NEW YORK - United Natural Foods is hopeful its relationship with its largest customer will be a long one.
The Dayville, Conn.-based distributor is in talks with Whole Foods Market on "something much longer term" than its current three-year supply agreement, Michael Funk, United Natural's chief executive officer, said at the Piper Jaffray Consumer Conference here last week.
United has supplied Whole Foods, Austin, Texas, for more than 10 years, and is midway through a three-year deal reached as a result of frenzied negotiations as their prior supply agreement expired in December 2004.
Some analysts speculated that anxiety over the relationship between United Natural and Whole Foods was behind Funk being reinstalled as United's CEO last year - speculation the company has not acknowledged. Funk, a co-founder of the business in the 1970s, stepped down as chief executive in 2002 and had since served on the distributor's board of directors.
"We're optimistic about a long-term strategic relationship with Whole Foods. Both sides feel the need with their ramping growth plans to have something much longer term in place," Funk told attendees at the conference. "I feel like both sides have been negotiating at a good pace. We really believe we can service them at a level that's superior and at a cost that they can't duplicate themselves.
"We are the only real choice for them other than to self-distribute," Funk added. "So we are continuing positive conversations with them, and are working toward completing a new supply agreement, hopefully sometime in the near future."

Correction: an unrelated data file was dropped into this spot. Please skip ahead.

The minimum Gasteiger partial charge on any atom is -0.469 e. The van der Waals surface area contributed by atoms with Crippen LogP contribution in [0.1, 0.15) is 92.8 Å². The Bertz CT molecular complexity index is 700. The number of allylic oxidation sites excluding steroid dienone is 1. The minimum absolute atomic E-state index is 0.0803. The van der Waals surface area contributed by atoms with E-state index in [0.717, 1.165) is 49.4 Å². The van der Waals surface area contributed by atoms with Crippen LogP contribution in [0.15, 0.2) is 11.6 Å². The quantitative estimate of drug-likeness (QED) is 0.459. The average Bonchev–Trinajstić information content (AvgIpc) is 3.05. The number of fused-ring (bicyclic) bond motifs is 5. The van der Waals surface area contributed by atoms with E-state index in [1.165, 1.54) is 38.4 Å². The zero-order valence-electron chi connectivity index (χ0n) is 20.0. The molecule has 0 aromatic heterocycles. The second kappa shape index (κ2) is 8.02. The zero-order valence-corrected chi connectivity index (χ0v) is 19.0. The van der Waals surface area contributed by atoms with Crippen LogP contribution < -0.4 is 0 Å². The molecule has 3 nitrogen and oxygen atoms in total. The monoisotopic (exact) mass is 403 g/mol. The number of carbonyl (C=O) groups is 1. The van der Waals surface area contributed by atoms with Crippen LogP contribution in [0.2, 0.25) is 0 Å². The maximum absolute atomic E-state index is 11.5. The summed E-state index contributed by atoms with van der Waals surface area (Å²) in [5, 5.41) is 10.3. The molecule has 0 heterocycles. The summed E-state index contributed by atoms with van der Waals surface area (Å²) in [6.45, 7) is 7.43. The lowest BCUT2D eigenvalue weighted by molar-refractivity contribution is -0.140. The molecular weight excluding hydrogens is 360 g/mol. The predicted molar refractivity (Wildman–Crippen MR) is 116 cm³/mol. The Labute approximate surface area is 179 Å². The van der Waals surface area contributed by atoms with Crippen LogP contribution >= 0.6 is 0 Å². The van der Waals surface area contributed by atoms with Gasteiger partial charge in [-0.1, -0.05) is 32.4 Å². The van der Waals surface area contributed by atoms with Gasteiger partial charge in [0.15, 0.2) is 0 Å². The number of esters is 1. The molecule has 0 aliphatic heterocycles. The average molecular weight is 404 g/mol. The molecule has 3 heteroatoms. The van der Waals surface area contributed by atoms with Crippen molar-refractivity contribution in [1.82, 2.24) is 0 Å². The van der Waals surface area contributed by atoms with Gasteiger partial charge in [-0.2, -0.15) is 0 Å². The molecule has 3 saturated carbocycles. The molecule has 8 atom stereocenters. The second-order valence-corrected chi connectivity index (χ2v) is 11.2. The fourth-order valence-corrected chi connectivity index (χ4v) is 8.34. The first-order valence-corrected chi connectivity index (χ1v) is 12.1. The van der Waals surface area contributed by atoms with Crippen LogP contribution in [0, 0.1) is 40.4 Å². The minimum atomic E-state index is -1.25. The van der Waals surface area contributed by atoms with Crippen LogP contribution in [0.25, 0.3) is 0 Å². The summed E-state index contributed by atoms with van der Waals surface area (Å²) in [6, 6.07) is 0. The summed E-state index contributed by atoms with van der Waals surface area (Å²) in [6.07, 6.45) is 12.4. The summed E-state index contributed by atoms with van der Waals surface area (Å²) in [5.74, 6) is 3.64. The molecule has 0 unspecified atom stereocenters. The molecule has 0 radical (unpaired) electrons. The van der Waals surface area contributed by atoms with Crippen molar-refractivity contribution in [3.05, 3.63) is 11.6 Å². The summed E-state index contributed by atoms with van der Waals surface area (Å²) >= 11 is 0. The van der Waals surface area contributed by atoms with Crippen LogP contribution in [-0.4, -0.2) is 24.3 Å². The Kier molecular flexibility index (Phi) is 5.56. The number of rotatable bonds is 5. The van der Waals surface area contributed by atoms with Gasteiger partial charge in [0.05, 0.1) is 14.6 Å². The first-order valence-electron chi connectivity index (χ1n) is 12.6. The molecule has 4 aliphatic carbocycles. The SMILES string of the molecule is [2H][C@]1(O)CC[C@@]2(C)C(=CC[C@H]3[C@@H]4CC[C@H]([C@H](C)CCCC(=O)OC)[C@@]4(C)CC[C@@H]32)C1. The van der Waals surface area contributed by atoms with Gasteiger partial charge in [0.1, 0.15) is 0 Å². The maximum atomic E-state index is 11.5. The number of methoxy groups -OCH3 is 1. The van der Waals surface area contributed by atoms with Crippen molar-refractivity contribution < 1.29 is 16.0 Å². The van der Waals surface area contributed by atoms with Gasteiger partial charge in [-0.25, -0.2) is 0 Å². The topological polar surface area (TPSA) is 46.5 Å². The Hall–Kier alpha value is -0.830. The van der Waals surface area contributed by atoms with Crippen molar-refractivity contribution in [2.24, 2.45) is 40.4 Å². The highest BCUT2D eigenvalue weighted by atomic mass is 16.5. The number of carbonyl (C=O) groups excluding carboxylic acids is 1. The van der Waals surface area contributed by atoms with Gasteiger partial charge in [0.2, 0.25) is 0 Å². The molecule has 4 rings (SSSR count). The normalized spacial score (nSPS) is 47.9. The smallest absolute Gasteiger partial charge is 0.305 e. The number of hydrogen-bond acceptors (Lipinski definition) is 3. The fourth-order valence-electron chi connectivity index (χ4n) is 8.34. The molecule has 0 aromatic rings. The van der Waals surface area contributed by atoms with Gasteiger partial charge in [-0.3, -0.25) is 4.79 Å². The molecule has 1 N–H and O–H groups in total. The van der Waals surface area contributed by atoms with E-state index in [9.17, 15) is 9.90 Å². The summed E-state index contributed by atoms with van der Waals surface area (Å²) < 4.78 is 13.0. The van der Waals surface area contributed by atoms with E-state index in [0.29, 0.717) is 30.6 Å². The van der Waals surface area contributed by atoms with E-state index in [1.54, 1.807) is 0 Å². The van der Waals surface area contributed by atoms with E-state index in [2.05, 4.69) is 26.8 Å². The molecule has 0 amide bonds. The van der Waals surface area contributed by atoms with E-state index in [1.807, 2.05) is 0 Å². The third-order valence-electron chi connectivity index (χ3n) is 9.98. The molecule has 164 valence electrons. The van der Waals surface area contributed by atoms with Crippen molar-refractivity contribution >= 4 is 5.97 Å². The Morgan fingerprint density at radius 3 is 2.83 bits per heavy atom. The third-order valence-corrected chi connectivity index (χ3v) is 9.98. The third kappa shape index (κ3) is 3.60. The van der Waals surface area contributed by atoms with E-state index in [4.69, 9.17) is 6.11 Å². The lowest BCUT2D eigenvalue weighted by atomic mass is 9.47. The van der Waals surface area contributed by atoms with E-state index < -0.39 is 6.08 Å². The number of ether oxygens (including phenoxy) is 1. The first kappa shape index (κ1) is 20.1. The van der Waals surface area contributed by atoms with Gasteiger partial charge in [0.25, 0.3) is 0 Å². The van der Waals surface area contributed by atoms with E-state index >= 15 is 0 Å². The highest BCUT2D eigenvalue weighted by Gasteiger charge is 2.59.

Whole Foods accounted for 26.5% of United Natural's business as of the end of its fiscal third quarter on April 29.
Funk said he was optimistic for growth in all of United's customer segments. The "supernatural" segment, consisting of national natural food chains Whole Foods and Wild Oats Markets, combines for 36% of the wholesaler's business; conventional supermarkets account for 14%; independent retailers 47%; with food service and other business accounting for 4%.
"The supermarket industry is dying to capitalize on this [natural and organic food] trend, and new opportunities are opening up on a regular basis," Funk said.
He said it was unlikely the company would get any distribution business out of Wal-Mart's recently announced plans to sell more natural and organic items, but said it was possible that the Bentonville, Ark.-based retailer could buy some of United's manufactured products. Private label currently accounts for 3% of United sales, but is growing at a 50% annual rate. Funk said the company's goal is to grow private label to 5% of all sales by fiscal 2008.
Mark Shamber, United Natural's chief financial officer, said capital spending for the fiscal year ending next month will likely be lower than the $30 million to $35 million originally forecast, due mainly to issues of timing. A "large portion" of the amount below estimates will be spent in fiscal 2007, he said.
Funk said the company would look to add warehouses in Texas, Florida and the mid-Atlantic states over the next two to three years. These new facilities will reduce transportation and fuel costs and help the distributor serve more areas of the country, he said.